It’s always easier for business lenders to say ‘no,’ particularly if by saying ‘yes’ means you have to roll up your sleeves and work with a client for several months to get their objectives fully met.
In his weekly column at Forbes.com, Ty Kiisel relates a story about a neighborhood bicycle store to illustrate an often overlooked source of business financing: trade suppliers. We all know there are many sources of funding for various business uses, and for us, it’s all crystal clear which capital source is appropriate for which business purpose.
As clear, we recognize that most business owners don’t make these distinctions as easily. Maybe that’s really part of your job – teaching your client how to find capital in other places than your company. Getting them familiar with different funding streams that supply the funds you can’t will make it easier for them to navigate for money to manage and grow their business.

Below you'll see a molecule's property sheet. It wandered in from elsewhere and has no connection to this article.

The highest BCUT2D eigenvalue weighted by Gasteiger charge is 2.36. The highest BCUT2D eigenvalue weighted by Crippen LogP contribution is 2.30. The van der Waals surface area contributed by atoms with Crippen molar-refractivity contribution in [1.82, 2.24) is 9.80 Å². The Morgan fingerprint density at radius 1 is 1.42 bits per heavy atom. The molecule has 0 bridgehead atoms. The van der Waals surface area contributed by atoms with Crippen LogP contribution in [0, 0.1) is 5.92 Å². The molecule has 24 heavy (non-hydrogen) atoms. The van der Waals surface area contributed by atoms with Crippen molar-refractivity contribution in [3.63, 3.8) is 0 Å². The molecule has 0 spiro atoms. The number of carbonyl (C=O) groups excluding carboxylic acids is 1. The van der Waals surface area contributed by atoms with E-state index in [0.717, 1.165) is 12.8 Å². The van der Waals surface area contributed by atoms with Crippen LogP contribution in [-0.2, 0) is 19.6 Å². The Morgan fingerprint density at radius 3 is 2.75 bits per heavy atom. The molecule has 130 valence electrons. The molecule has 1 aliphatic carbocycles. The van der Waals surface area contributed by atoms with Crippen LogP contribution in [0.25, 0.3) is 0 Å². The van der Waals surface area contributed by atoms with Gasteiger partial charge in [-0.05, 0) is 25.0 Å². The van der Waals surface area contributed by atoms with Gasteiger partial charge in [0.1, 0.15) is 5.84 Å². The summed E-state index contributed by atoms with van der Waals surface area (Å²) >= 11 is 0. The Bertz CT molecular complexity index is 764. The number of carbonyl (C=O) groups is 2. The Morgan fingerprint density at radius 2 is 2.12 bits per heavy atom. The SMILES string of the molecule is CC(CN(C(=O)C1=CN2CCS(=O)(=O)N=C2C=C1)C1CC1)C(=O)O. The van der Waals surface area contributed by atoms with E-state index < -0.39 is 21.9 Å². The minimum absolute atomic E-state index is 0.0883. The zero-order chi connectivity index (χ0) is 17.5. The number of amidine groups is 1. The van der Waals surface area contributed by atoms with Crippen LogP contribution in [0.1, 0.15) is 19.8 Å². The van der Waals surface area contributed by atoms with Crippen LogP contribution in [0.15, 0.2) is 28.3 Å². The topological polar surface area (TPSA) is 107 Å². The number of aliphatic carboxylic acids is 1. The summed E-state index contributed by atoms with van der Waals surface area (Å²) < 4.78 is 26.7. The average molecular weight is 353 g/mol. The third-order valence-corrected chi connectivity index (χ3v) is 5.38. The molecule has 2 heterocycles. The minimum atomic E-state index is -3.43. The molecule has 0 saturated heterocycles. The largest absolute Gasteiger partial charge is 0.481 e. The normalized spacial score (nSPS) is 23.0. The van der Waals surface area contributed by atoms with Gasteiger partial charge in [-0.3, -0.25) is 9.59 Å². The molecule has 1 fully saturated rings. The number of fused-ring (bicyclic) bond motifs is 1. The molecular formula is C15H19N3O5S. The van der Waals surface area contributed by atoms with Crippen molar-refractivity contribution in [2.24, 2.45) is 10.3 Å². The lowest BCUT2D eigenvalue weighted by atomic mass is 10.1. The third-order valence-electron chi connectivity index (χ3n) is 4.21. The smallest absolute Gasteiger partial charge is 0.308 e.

In that way, they’ll learn why you can’t be a one-stop shop for a building loan, receivable financing and small computer lease all rolled up into one transaction. You’ll still get a deal, it just may be smaller one than originally discussed, and the client winds up with a better balance sheet full of well-structured financing products.
Business lenders sometimes need reminding that were it not for clients, we wouldn’t be in business. All clients can’t be ‘easy-as-pie,’ lest lenders would have lower cost hourly people doing your job. Sometimes what’s in the client’s best interest will mean you work harder than usual for a smaller reward.
But hey, that’s why they pay you the big bucks, right?